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RunKeeper on Thursday launched Breeze, its new step tracking app that harnesses the abilities of the M7 chip found in Apple's iPhone 5s. AppleInsider was given an early hands-on with Breeze, and found it's a great way to track activity from the rest of the day, when you're not out for a run.
RunKeeper is best known for its eponymous iOS application, which offers advanced data for runners. But the Boston-based company is now expanding its portfolio with Thursday's launch of Breeze, which it bills as far more advanced than a traditional pedometer.
Leveraging the power of the M7 chip, which constantly tracks motion in the background of the iPhone 5s, Breeze offers what RunKeeper calls "personal coaching" in the form of notifications and updates throughout the day. By presenting "subtle yet persuasive suggestions," Breeze is designed to get users moving, get them in shape, and help them lose weight.
Breeze is said to track context around the user's behavior, delivering notifications on long walks and highlighting specific points in the day where users are at their best. The next morning, Breeze offers a summary of the previous day's activities, and users can quickly view their past stats.
We've had the opportunity to test a pre-release version of Breeze on our iPhone 5s for a few days, and we found it to be a unique addition to the existing fitness tracking landscape. The notifications were indeed helpful, and dynamic goals were set for each day based on our past levels of activity.
That said, Breeze is a little too encouraging at the moment. We went on a jog using an iPhone 5s on our arm, which was running the preexisting RunKeeper app. All the while, Breeze was still checking our stats in the background.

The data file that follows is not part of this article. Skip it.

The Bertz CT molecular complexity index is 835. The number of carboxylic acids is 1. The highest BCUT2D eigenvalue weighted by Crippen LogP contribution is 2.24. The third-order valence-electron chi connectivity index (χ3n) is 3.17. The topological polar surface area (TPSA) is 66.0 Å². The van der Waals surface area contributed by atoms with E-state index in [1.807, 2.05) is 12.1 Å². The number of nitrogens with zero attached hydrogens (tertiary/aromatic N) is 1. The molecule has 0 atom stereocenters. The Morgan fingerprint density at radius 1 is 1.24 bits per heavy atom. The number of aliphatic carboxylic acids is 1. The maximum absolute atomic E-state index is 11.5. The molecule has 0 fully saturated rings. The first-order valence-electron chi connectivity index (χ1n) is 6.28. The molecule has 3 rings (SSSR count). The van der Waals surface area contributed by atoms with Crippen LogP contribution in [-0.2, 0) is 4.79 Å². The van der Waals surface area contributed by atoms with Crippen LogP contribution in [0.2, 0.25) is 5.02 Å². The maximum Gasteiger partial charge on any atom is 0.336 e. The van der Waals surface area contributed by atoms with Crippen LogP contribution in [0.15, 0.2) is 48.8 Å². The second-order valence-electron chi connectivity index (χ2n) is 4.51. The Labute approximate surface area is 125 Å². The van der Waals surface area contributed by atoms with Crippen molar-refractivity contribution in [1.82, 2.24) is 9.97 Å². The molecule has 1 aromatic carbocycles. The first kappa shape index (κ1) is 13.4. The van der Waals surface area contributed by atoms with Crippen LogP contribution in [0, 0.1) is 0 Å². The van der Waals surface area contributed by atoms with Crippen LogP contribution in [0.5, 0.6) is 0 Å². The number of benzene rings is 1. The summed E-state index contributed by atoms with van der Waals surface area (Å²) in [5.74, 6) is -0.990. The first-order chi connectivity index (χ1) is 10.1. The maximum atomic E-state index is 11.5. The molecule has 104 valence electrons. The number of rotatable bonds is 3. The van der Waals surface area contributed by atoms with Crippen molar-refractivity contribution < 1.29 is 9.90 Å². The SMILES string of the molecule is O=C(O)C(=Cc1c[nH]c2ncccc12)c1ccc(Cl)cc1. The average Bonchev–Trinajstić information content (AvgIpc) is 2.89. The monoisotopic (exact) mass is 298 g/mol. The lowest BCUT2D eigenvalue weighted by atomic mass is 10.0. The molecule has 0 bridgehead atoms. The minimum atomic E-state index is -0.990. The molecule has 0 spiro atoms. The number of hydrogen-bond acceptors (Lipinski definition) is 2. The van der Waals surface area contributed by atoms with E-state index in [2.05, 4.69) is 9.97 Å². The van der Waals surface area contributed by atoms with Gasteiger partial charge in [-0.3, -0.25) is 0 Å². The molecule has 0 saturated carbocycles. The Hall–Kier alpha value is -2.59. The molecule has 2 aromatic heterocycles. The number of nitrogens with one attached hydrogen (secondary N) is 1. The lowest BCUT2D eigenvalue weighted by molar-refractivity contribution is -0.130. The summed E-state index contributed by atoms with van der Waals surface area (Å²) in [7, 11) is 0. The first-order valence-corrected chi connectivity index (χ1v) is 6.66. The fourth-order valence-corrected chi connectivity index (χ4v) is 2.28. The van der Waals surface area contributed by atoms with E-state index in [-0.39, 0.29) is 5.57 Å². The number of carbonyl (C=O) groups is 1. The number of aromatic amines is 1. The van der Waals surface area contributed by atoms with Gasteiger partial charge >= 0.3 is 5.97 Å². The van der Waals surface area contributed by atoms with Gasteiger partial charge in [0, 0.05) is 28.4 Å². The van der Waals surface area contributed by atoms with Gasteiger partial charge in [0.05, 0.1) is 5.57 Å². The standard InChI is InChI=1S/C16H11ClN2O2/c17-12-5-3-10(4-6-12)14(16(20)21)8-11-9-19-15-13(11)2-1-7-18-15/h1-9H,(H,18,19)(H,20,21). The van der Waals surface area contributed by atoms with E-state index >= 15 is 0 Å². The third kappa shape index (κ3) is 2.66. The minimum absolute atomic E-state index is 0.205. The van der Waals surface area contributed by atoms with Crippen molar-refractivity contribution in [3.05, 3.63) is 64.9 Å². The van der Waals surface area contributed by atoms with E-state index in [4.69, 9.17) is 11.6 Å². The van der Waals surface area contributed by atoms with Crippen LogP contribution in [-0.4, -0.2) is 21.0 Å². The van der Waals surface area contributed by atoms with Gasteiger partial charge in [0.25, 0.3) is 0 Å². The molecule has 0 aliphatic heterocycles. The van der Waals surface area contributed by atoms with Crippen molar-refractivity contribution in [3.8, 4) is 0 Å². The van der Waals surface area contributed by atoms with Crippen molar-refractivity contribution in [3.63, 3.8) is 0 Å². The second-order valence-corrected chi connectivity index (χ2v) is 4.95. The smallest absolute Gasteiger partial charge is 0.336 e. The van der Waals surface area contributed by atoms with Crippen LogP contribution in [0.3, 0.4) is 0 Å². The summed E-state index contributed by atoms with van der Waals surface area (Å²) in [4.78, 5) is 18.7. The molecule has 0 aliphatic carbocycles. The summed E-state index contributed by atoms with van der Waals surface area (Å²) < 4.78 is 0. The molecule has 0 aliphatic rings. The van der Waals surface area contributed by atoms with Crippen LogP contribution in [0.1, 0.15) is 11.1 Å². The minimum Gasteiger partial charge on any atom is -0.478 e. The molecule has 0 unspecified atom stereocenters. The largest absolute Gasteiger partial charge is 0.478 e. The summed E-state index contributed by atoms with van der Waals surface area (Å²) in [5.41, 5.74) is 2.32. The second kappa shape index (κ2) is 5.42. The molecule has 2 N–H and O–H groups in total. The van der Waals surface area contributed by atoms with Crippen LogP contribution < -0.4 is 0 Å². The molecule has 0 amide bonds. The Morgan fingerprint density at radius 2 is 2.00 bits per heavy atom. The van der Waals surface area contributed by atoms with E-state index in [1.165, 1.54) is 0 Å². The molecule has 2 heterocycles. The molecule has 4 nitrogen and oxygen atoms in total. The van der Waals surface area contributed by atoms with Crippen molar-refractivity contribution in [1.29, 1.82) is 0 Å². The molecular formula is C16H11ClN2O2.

As we ran, the RunKeeper app displayed current time and pace on our Pebble watch. But the iPhone 5s on our arm and the Pebble on our wrist kept kept buzzing and displaying notifications from Breeze — the step-tracking app was excited that we were finally getting our step count up for the day.
It would be nice if Breeze could understand to pipe down during a run. And this feature may in fact be in the works, as the developers have promised that integration between Breeze and RunKeeper is coming.
While step tracking is accurate based our tests, mapping data in Breeze is off. In one day of tracking, the app correctly showed our 1,000-step walk to the store, but did not recognize or map our actual longest activity of the day, when we were out for a two-mile run.
Other than those issues, we like Breeze. When you're simply working and sitting at a desk during the day, the notifications can serve as a nice reminder to get moving, or as encouragement to keep going when you're on a walk.
We're also excited to see where RunKeeper takes Breeze in the future, as we see potential for more with custom goals and achievements.
RunKeeper has said it's planning more device support for Breeze, as the application is currently exclusive to the iPhone 5s, Apple's only handset with the M7 motion detector. The company has also promised that a more personalized experience in on the way, with features and notifications that will be more helpful and specific to the user's life.
Breeze is now available as a free download on the iOS App Store as a 30-megabyte download.